• Controller 1200 and nonvolatile memory 1100 may be integrated into one semiconductor device. Controller 1200 and nonvolatile memory 1100 may be integrated into one semiconductor device to constitute a memory card. Controller 1200 and nonvolatile memory 1100 may be integrated into one semiconductor device to constitute a memory card such as a PC card, a compact flash card (CF), a smart media card (SM, SMC), a memory stick, a multimedia card (MMC, RS-MMC, MMCmicro), a SD card (SD, miniSD, microSD, SDHC), a universal flash memory device (UFS), etc.
  • Controller 1200 and nonvolatile memory 1100 may be integrated into one semiconductor device to form a solid state drive (SSD). In the case that memory system 1000 is used in the SSD, an operation speed of the host connected to memory system 1000 is greatly improved
  • In certain embodiments, memory system 1000 may be included as part of an electronic device such as a computer, a UMPC (ultra mobile PC), a work station, a net book, a personal digital assistance (PDA), a portable computer, a web tablet, a wireless phone, a mobile phone, a smart phone, an e-book, a portable multimedia player (PMP), a portable game machine, a navigation device, a black box, a digital camera, a three-dimensional television, a digital audio recorder, a digital picture recorder, a digital picture player, a digital video recorder, a digital video player, a device that can transmit/receive information in a wireless environment, one of various electronic devices constituting a home network, one of various electronic devices constituting a computer network, one of various electronic devices constituting a telemetric network, one of various constituent elements constituting a RIFD device or a computing system, etc.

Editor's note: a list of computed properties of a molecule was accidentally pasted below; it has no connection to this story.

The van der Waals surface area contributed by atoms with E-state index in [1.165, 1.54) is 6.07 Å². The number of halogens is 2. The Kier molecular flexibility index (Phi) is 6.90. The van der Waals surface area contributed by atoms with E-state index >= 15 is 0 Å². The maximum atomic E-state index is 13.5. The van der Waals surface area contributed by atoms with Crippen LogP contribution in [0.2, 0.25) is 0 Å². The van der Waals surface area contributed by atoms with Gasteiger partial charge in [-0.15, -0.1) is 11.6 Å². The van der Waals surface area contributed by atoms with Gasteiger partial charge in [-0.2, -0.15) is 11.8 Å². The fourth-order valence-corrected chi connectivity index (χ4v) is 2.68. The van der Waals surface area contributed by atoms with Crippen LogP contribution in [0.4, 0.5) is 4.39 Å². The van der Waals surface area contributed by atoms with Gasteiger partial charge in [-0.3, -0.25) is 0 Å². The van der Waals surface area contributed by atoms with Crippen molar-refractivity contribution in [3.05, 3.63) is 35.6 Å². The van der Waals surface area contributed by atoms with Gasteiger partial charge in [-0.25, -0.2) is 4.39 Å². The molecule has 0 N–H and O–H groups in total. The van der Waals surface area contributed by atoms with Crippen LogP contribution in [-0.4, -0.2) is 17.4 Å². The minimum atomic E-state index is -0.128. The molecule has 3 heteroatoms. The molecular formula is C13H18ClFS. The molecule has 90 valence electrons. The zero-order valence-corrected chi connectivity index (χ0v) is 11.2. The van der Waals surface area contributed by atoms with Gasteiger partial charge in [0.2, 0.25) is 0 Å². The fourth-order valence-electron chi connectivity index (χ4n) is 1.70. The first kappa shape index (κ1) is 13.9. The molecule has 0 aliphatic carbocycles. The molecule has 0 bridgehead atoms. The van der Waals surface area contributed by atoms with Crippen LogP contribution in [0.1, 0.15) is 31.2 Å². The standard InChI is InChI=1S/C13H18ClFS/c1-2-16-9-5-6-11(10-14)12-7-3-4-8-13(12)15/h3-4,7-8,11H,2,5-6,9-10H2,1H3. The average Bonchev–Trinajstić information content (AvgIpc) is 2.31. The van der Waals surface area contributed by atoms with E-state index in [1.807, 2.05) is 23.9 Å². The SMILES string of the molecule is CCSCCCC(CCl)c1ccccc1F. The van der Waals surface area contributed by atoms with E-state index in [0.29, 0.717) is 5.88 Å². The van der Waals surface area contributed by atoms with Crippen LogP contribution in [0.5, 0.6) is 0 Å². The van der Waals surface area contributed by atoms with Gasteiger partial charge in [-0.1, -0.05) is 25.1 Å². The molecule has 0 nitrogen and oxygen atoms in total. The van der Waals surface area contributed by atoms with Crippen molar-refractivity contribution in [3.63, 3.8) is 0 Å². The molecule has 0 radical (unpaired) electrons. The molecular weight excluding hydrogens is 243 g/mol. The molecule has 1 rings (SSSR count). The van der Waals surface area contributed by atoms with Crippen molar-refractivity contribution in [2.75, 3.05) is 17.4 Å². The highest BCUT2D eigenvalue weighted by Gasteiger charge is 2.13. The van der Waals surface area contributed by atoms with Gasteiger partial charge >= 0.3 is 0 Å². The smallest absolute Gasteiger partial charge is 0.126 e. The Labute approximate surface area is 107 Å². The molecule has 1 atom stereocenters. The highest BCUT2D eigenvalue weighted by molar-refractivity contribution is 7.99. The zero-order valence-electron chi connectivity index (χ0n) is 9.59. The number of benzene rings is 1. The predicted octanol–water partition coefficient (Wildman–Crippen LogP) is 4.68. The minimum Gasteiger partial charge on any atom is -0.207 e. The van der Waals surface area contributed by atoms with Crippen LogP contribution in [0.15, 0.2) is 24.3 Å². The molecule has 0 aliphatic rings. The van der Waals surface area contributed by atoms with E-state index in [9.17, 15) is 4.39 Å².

• Nonvolatile memory 1100 and memory system 1000 can be mounted by various types of packages such as package on package (PoP), ball grid array (BGA), chip scale package (CSP), plastic leaded chip carrier (PLCC), plastic dual in-line package (PDIP), die in waffle pack, die in wafer form, chip on board (COB), ceramic dual in-line package (CERDIP), plastic metric quad flat pack (MQFP), thin quad flat pack (TQFP), small outline (SOIC), shrink small outline package (SSOP), thin small outline (TSOP), system in package (SIP), multi chip package (MCP), wafer-level fabricated package (WFP) and wafer-level processed stack package (WSP).
  • FIG. 21 is a block diagram of a system 2000 incorporating memory system 1000 of FIG. 19.